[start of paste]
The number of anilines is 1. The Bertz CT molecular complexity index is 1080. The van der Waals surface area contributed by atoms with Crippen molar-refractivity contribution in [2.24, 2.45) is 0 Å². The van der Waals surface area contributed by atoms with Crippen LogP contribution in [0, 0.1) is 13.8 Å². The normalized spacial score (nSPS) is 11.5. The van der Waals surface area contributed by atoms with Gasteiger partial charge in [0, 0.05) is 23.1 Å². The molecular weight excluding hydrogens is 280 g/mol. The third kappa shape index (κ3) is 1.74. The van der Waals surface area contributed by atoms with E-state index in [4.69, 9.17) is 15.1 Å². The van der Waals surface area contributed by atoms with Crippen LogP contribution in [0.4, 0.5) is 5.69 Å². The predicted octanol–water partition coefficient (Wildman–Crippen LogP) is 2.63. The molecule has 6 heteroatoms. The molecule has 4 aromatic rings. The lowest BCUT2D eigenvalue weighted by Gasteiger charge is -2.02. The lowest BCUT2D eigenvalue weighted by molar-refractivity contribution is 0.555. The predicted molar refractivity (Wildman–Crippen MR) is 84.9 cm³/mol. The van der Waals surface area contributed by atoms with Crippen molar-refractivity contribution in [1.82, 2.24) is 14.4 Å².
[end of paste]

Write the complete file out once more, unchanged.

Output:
The number of anilines is 1. The Bertz CT molecular complexity index is 1080. The van der Waals surface area contributed by atoms with Crippen molar-refractivity contribution in [2.24, 2.45) is 0 Å². The van der Waals surface area contributed by atoms with Crippen LogP contribution in [0, 0.1) is 13.8 Å². The normalized spacial score (nSPS) is 11.5. The van der Waals surface area contributed by atoms with Gasteiger partial charge in [0, 0.05) is 23.1 Å². The molecular weight excluding hydrogens is 280 g/mol. The third kappa shape index (κ3) is 1.74. The van der Waals surface area contributed by atoms with E-state index in [4.69, 9.17) is 15.1 Å². The van der Waals surface area contributed by atoms with Crippen LogP contribution in [0.4, 0.5) is 5.69 Å². The predicted octanol–water partition coefficient (Wildman–Crippen LogP) is 2.63. The molecule has 6 heteroatoms. The molecule has 4 aromatic rings. The lowest BCUT2D eigenvalue weighted by Gasteiger charge is -2.02. The lowest BCUT2D eigenvalue weighted by molar-refractivity contribution is 0.555. The predicted molar refractivity (Wildman–Crippen MR) is 84.9 cm³/mol. The van der Waals surface area contributed by atoms with Crippen molar-refractivity contribution in [1.82, 2.24) is 14.4 Å².